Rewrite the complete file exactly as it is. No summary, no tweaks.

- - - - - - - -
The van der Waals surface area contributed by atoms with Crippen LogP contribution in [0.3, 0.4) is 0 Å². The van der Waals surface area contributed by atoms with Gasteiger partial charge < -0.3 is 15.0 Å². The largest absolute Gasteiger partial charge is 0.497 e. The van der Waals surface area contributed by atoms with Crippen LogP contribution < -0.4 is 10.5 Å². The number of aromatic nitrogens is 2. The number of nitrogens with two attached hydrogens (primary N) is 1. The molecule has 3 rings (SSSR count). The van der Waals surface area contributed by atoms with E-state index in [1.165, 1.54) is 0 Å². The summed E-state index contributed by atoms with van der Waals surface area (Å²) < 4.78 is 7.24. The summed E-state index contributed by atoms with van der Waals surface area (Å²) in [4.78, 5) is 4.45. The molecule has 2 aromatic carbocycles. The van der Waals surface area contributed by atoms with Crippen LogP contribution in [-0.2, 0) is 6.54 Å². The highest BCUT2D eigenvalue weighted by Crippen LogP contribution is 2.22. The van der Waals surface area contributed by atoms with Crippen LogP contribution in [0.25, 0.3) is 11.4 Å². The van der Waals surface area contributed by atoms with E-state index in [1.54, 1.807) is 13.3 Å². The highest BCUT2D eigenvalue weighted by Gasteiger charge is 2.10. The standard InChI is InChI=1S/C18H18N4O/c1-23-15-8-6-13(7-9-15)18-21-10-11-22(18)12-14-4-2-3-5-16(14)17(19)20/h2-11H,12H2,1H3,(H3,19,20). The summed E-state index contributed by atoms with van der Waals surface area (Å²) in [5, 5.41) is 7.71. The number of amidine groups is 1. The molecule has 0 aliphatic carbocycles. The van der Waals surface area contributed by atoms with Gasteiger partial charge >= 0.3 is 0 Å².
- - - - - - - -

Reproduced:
The van der Waals surface area contributed by atoms with Crippen LogP contribution in [0.3, 0.4) is 0 Å². The van der Waals surface area contributed by atoms with Gasteiger partial charge < -0.3 is 15.0 Å². The largest absolute Gasteiger partial charge is 0.497 e. The van der Waals surface area contributed by atoms with Crippen LogP contribution < -0.4 is 10.5 Å². The number of aromatic nitrogens is 2. The number of nitrogens with two attached hydrogens (primary N) is 1. The molecule has 3 rings (SSSR count). The van der Waals surface area contributed by atoms with E-state index in [1.165, 1.54) is 0 Å². The summed E-state index contributed by atoms with van der Waals surface area (Å²) < 4.78 is 7.24. The summed E-state index contributed by atoms with van der Waals surface area (Å²) in [4.78, 5) is 4.45. The molecule has 2 aromatic carbocycles. The van der Waals surface area contributed by atoms with Crippen LogP contribution in [-0.2, 0) is 6.54 Å². The highest BCUT2D eigenvalue weighted by Crippen LogP contribution is 2.22. The van der Waals surface area contributed by atoms with Crippen LogP contribution in [0.25, 0.3) is 11.4 Å². The van der Waals surface area contributed by atoms with E-state index in [1.54, 1.807) is 13.3 Å². The highest BCUT2D eigenvalue weighted by Gasteiger charge is 2.10. The standard InChI is InChI=1S/C18H18N4O/c1-23-15-8-6-13(7-9-15)18-21-10-11-22(18)12-14-4-2-3-5-16(14)17(19)20/h2-11H,12H2,1H3,(H3,19,20). The summed E-state index contributed by atoms with van der Waals surface area (Å²) in [5, 5.41) is 7.71. The number of amidine groups is 1. The molecule has 0 aliphatic carbocycles. The van der Waals surface area contributed by atoms with Gasteiger partial charge >= 0.3 is 0 Å².